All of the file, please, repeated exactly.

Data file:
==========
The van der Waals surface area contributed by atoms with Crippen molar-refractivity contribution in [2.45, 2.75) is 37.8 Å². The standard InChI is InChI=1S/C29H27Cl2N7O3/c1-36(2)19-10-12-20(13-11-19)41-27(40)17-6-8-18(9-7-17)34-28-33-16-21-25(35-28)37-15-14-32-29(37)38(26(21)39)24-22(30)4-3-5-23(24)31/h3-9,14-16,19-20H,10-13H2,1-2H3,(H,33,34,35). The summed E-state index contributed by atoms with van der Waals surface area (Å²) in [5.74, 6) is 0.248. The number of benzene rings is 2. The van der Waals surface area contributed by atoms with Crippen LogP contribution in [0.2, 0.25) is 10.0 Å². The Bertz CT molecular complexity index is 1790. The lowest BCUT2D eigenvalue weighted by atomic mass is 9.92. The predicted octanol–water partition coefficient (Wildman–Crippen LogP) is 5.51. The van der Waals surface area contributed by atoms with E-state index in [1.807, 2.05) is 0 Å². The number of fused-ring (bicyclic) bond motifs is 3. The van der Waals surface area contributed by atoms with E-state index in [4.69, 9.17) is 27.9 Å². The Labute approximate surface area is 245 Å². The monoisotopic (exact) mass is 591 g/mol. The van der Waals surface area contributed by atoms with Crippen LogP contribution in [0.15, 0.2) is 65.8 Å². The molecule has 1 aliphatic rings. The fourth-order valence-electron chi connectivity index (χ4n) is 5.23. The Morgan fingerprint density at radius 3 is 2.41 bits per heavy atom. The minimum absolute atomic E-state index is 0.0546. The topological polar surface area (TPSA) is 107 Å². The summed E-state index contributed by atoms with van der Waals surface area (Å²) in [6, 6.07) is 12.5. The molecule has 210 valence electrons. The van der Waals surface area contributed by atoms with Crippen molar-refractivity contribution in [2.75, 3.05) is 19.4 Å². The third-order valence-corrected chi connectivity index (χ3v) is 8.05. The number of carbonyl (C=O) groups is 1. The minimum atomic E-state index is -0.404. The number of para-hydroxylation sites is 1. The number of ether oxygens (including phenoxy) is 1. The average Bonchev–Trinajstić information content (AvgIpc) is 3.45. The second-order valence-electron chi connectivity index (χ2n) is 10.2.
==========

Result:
The van der Waals surface area contributed by atoms with Crippen molar-refractivity contribution in [2.45, 2.75) is 37.8 Å². The standard InChI is InChI=1S/C29H27Cl2N7O3/c1-36(2)19-10-12-20(13-11-19)41-27(40)17-6-8-18(9-7-17)34-28-33-16-21-25(35-28)37-15-14-32-29(37)38(26(21)39)24-22(30)4-3-5-23(24)31/h3-9,14-16,19-20H,10-13H2,1-2H3,(H,33,34,35). The summed E-state index contributed by atoms with van der Waals surface area (Å²) in [5.74, 6) is 0.248. The number of benzene rings is 2. The van der Waals surface area contributed by atoms with Crippen LogP contribution in [0.2, 0.25) is 10.0 Å². The Bertz CT molecular complexity index is 1790. The lowest BCUT2D eigenvalue weighted by atomic mass is 9.92. The predicted octanol–water partition coefficient (Wildman–Crippen LogP) is 5.51. The van der Waals surface area contributed by atoms with E-state index in [1.807, 2.05) is 0 Å². The number of fused-ring (bicyclic) bond motifs is 3. The van der Waals surface area contributed by atoms with E-state index in [4.69, 9.17) is 27.9 Å². The Labute approximate surface area is 245 Å². The monoisotopic (exact) mass is 591 g/mol. The van der Waals surface area contributed by atoms with Crippen LogP contribution in [0.15, 0.2) is 65.8 Å². The molecule has 1 aliphatic rings. The fourth-order valence-electron chi connectivity index (χ4n) is 5.23. The Morgan fingerprint density at radius 3 is 2.41 bits per heavy atom. The minimum absolute atomic E-state index is 0.0546. The topological polar surface area (TPSA) is 107 Å². The summed E-state index contributed by atoms with van der Waals surface area (Å²) in [6, 6.07) is 12.5. The molecule has 210 valence electrons. The van der Waals surface area contributed by atoms with Crippen molar-refractivity contribution in [2.75, 3.05) is 19.4 Å². The third-order valence-corrected chi connectivity index (χ3v) is 8.05. The number of carbonyl (C=O) groups is 1. The minimum atomic E-state index is -0.404. The number of para-hydroxylation sites is 1. The number of ether oxygens (including phenoxy) is 1. The average Bonchev–Trinajstić information content (AvgIpc) is 3.45. The second-order valence-electron chi connectivity index (χ2n) is 10.2.